Soon after Don Francisco de Valenzuela, who had been a teacher and father to Enriquillo died. The cacike must have been heart broken. He must have also been terrified. Enriquillo’s enemy, the younger Valenzuela wasted no time in exacting his anger on the young chief.

Andres Valenzuela began beating Enriquillo daily, for the slightest of offenses. Young Valenzuela, the Christian, son of a wealthy man could not contain his jealousy of this “lowly Indian” any longer. He was determined to make Enriquillo pay! The dark passenger on his soul took full control. It was probably during this time he began questioning the Spaniards and their motives. In doing so he awakened his cemi.





Taino Indians under the Encomienda System. Just a pretty name for indentured servitude...….Slavery by another name.



Andres Valenzuela was envious of Enriquillo his entire life. How could this “dirty” Indian win his father’s favor? It wasn’t that his father actually preferred Enriquillo over his own flesh and blood at all really.  Enriquillo simply had a better work ethic and tried hard to please the elder Valenzuela sr. whereas Andres was argumentative and unmotivated.  The Cacike was also athletic and skilled, Andres was out of shape and fond of drink and loose women.

In a way Andres’s relationship with his father was similar to the Taino story of their supreme being, Yaya, and his relationship with his son Yayael.  The son, mischievous and troublesome, the Father, provider, righteous. In the Taino story, Yayael dies and his body is placed inside a hanging gourd leaving his father and mother to mourn their loss.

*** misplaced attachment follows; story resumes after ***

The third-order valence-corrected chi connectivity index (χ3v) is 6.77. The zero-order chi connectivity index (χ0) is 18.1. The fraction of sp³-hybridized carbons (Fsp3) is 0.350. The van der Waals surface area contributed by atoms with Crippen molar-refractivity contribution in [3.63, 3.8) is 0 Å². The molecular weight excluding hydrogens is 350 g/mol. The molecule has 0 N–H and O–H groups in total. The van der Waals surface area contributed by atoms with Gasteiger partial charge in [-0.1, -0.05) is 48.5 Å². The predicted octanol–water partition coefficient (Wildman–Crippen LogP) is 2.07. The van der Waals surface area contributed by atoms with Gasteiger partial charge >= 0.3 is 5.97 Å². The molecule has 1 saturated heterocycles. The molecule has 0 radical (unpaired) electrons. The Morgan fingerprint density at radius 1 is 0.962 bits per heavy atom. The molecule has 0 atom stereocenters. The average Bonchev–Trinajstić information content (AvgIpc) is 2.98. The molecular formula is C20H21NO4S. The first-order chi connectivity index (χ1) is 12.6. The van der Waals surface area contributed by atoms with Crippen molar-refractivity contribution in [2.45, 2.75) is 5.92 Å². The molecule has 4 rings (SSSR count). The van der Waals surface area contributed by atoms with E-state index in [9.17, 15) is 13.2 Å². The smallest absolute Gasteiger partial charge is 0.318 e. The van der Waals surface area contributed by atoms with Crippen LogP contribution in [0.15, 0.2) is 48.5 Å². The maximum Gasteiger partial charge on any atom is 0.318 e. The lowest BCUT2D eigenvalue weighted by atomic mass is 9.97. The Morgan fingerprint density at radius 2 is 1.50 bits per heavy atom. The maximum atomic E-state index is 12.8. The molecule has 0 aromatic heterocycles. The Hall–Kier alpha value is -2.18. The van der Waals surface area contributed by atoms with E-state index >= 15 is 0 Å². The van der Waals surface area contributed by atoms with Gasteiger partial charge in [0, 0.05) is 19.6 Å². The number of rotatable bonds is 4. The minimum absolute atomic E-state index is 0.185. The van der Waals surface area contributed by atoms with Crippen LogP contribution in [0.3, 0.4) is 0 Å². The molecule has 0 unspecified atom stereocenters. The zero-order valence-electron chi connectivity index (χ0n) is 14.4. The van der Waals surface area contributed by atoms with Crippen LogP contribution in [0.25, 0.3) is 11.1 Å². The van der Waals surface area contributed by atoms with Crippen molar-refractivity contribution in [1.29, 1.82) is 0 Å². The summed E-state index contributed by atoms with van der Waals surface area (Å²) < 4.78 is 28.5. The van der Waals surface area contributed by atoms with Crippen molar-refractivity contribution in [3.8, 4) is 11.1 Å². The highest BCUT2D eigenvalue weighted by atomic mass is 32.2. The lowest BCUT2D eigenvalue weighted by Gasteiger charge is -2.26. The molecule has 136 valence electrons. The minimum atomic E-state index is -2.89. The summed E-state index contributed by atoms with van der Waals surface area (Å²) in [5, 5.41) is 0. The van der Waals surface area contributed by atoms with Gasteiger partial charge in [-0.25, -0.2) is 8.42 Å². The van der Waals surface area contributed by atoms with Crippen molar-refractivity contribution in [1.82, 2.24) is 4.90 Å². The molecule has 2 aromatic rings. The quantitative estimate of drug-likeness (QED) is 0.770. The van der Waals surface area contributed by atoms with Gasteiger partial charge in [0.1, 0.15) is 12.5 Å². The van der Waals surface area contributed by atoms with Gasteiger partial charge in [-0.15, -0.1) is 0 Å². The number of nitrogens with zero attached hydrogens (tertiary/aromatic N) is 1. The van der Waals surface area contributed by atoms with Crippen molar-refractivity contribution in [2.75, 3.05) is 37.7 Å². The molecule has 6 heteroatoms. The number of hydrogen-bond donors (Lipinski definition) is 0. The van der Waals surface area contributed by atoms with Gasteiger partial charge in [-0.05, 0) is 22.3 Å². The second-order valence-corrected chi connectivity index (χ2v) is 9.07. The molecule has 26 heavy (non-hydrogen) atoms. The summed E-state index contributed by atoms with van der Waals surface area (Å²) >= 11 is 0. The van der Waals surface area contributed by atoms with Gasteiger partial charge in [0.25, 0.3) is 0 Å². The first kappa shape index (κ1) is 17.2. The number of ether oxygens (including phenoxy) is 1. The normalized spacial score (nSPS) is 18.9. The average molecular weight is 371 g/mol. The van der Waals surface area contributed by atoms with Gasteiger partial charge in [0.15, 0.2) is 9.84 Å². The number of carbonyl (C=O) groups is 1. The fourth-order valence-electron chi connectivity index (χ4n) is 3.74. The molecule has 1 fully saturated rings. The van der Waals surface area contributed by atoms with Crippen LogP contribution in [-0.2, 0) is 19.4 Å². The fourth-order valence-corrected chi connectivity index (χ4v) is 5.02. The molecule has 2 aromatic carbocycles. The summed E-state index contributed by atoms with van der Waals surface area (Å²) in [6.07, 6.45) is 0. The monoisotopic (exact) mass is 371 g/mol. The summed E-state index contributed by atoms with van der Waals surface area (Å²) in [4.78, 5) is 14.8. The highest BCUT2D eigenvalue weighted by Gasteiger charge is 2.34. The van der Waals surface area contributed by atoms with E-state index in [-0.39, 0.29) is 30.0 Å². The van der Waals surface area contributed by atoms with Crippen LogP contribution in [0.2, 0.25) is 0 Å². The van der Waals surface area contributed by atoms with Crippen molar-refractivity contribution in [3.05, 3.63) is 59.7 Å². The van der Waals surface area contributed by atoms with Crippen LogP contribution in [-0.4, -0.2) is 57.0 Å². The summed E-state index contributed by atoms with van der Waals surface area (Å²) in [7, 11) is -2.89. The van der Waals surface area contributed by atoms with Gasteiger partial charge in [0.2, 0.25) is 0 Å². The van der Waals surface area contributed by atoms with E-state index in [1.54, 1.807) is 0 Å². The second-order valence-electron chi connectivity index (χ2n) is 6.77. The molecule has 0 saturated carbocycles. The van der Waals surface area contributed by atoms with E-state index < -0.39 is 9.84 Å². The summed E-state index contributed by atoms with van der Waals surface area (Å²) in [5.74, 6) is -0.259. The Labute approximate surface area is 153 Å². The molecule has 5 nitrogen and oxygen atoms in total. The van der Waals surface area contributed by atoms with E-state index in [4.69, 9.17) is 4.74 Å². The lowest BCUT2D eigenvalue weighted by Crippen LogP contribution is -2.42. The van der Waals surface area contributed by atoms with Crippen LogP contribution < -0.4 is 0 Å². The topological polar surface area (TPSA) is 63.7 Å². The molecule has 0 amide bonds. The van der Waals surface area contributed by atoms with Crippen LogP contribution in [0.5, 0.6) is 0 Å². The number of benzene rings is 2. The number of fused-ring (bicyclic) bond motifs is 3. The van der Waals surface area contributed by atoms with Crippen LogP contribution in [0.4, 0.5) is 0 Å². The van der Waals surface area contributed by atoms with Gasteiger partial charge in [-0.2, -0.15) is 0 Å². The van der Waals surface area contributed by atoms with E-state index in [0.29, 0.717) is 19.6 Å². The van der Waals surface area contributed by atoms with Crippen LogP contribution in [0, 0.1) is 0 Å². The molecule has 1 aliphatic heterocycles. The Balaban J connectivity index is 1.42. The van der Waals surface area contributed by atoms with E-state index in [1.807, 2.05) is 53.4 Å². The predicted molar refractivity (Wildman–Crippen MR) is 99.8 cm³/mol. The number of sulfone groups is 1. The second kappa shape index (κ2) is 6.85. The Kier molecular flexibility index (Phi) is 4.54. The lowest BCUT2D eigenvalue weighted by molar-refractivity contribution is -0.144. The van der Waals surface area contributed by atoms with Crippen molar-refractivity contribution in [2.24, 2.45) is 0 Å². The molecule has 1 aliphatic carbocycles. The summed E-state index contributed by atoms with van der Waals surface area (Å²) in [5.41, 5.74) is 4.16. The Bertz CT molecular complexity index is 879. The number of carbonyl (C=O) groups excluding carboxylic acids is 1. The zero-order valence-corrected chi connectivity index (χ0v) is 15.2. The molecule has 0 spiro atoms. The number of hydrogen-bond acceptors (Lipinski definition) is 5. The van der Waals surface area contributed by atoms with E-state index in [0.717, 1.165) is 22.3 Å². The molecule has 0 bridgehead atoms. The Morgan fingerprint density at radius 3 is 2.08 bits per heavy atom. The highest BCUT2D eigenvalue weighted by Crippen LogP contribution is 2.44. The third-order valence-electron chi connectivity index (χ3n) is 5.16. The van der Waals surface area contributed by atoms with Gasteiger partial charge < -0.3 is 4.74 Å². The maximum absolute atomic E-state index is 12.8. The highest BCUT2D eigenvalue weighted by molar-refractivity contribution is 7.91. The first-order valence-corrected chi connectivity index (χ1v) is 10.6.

Andres Valenzuela may have grieved his father for a bit but he could not wait to take his revenge on Enriquillo, mistreatment began immediately. Summoning Enriquillo to complain about some made up transgression. Enriquillo was beaten senseless.  The younger Valenzuela realized however that if he killed his prized “possession” he would not continuing inflicting pain and exacting his revenge.

One day as Enriquillo worked in the fields Andres noticed how skillfully the Indio rode his horse. Although Enriquillo was not handsome in the European sense, he was radiant in the Indian way. His proud gaze defied his violent past. Surely deep in the recesses of his mind there were memories of his people being burned and murdered and yet he looked so gallant on his steed he loved so much. Valenzuela summoned the Cacike and informed him he would be using his horse.  Enriquillo thought to complain, but feared his master would use that as a pretext to hurt him. He passed the reins onto Andres hands who had an evil grin on his face. The Cacike could not sleep all night thinking of his horse…

In the morning Andres Valenzuela summoned Enriquillo and informed him that his horse had broken its leg and had to be shot. The Cacike was to dispose of the butcher the carcass and use the meat to feed the dogs. Afterward he was to report for work! The rage that passed through Enriquillo’s body was so intense he began to shake uncontrollably. He began to cry, he loved his horse as if it were a human being. It was also a matter of prestige. It was rare to see an Indian on a horse during this time period. Such was the bond he held with his Horse. The bond between Indian warrior and the horse would be repeated often in the Americas. Some in 200 years later the entire Comanche Indian nation would also adopt the horse and become one with the animal.